Tuesday, December 16, 2014

Li'l Twister Christmas Wreath Workshop

My Wreath for the Workshop
Our November quilt guild meeting was quite an event because I conducted a workshop on the Twisted Christmas Wreath quilt using the Li'l Twister ruler. It was so exciting to see the quilts that were made as part of this workshop and displayed at our December Christmas party. Most were finished - pieced, quilted and bound.

2013 Christmas in July Twisted Wreath
Last year in July 2013 I used the Li'l Twister ruler for the first time and blogged about a Christmas Wreath wallhanging I made and used it for a show & tell at our Spring Quilt Retreat earlier this year. The guild members were interested in learning this technique & asked me to conduct a workshop at the November meeting this year.

There was an enthusiastic response! 16 members participated and here is a gallery of the wallhangings from that workshop.

This trio of quilts was particularly interesting because the quilter decided to use every last scrap of fabric. The quilt on the right was made from 5" squares with the help of the 3-1/2" ruler. The quilt on the top left was made from the resulting 2.5" squares, using the smaller ruler and the quilt on the bottom left was made with the remaining tiny squares which were sewn together and used to cut out the ivy leaves for the wreath.

This quilter made 3 wallhangings as Christmas gifts. We have an awesome group of ladies in our quilt guild! Enjoy the gallery of quilts.

Friday, September 19, 2014

Churn Dash Reversible Apron

Churn Dash Challenge Entry

This apron was made with my grand-niece in mind. She had a birthday this month and turned 13.

At our Spring Quilt Retreat earlier this year each participant was gifted a churn dash (CD) block and told to make something with it for a challenge to be held in September. My CD block has been stored in a very safe place which is so safe that it cannot be found. So I had to create my own block.

Traditional Churn Dash Block
The block we received at the retreat was a traditional churn dash block.

My Modified Churn Dash Block
Since my traditional block went missing, I could design my own churn dash block which needed the following components to make a 9" finished block.

One 3-1/2" Printed Square
One 14" Strip Cut Into Four 3-1/2" Segments
Made from
two 1-1/2" white strips &
one 1-1/2" printed strip
One Printed & One White 5-1/2" Squares
Sewn 1/4" around the perimeter of the square
and cut twice on the diagonal 
The formula for making 4 half-square-triangles from a dark and light square is
Size of HST + 2" = Size of each of the two squares
3.5" + 2" = 5.5"
Completed Churn Dash Block
Then a decision had to be made as to what to do with this block. There were the usual cushion or table top covers, a wall-hanging or a medallion for a baby quilt. I decided to make an apron. Before the apron was constructed, a 1" border was added to the churn dash block to make it stand out.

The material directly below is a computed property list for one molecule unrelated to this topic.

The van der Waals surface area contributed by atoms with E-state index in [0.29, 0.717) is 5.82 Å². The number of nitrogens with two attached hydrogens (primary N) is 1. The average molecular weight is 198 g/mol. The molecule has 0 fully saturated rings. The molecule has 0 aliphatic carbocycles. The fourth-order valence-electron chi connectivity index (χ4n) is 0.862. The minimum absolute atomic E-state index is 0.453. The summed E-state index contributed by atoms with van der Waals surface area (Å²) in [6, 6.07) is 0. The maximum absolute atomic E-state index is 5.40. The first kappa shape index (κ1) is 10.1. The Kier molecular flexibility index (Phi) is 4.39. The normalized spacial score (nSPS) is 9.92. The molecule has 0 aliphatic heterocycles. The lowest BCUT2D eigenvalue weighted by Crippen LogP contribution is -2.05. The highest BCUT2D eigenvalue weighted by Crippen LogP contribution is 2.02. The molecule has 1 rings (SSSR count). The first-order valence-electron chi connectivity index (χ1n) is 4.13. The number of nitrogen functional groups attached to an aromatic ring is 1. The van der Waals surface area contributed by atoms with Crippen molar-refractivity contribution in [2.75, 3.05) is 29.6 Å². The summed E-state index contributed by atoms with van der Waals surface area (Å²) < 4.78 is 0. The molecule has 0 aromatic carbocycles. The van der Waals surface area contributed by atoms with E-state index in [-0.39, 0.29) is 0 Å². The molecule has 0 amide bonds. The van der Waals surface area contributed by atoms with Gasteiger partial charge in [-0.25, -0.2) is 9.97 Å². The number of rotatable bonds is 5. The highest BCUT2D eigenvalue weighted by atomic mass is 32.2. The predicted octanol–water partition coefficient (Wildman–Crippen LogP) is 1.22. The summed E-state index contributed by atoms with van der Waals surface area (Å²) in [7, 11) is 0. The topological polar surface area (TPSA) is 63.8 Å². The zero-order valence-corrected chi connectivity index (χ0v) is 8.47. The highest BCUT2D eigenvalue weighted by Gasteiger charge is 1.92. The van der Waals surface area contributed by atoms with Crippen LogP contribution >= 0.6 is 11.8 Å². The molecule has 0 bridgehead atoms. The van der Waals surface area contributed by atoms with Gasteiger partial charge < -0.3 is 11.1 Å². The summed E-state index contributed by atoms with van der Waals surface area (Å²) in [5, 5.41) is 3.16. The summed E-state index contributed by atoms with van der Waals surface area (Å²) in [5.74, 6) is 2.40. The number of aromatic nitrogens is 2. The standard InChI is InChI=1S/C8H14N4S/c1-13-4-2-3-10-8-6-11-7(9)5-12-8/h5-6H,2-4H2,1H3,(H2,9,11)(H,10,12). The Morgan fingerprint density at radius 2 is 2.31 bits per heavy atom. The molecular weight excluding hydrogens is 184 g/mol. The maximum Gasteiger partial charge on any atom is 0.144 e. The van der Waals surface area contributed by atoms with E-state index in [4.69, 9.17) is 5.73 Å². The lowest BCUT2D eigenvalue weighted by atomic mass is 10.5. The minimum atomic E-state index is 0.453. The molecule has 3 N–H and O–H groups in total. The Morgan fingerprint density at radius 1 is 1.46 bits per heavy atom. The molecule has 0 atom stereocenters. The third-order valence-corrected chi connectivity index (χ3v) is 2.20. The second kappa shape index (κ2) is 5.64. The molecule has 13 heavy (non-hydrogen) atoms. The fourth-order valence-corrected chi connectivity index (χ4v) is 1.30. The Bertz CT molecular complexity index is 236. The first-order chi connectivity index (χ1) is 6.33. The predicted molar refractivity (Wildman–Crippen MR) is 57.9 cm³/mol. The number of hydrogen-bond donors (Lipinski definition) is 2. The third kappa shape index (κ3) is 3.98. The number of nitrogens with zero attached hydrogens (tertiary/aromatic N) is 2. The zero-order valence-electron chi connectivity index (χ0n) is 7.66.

Waterproof Nylon Apron
I used an existing nylon apron as a template, turned it over to its wrong side and pinned the cotton material to the inside of the white piping and strings. Then the cotton material was cut to the outside dimensions of the apron.

The completed apron
To avoid the tedium of having to construct new piping and apron strings, I decided to leave the nylon apron in place, folded and pinned the outer edges of the printed cotton to fit just within the piping and sewed the whole thing all the way around. 

What we have now is a reversible apron, one side that is waterproof!

As I thought, when all the entries were displayed at the challenge, there was only one apron and several cushions and wall-hangings. I hope this project has broken through my quilter's block because there are a whole slew of projects just waiting to happen.

Monday, April 21, 2014

Sweet Chic Flannel Baby Blanket

Sweet Chic - Flannel Blanket Kit
A friend brought home her baby girl recently and because she and the baby's father were not aware of the sex of the baby, I had to wait until she was born before choosing colors for her quilt. A quick trip to JoAnn Fabrics & Crafts proved useful because I found two kits for making flannel blankets. Since winter is almost over, these lighter blankets make more sense.

Front of Flannel Blanket
The kit came with very clear instructions, but I deviated from the recommended technique of placing the two pieces of flannel right sides together and trimming them. I saved a step by sewing along the edge of the front and then trimming a quarter inch from the sewing line. It was then turned right side out through an opening and pressed. 

Back of Flannel Blanket
The blanket took an afternoon to construct. I edge-stitched a quarter inch away from the edges of the blanket and did some minimal quilting on the inside of the panel.

This kit was so convenient! It was quick and easy to make, as was the Self-Binding Fleece Blanket I made the day before. Baby girl's Mom was very pleased to receive both blankets.


Tuesday, April 15, 2014

Self-Binding Fleece Baby Quilt

Measures 35" square

A very productive weekend produced this darling baby quilt made from two pieces of fleece. It's soft and smooth and very comforting.

Friday, March 7, 2014

Charity Quilt for a Little Boy

Sewing on the Binding
From our quilt guild meeting last month, I brought home a charity quilt to bind. The quilt was assembled and the binding had been stitched down the front of the quilt by machine. All I had to do was fold it over to the back and hand-sew it down.

Wednesday, March 5, 2014

Christmas Tree Ornament - a Tutorial

The inspiration for this ribbon tree ornament came from the one given to me and each member of our Tri-County Quilt Guild at our Christmas party. They were a part of our place settings and were made by committee members of the guild.

Hop over to my craft blog for a tutorial on how I made 16 of these for a Christmas party.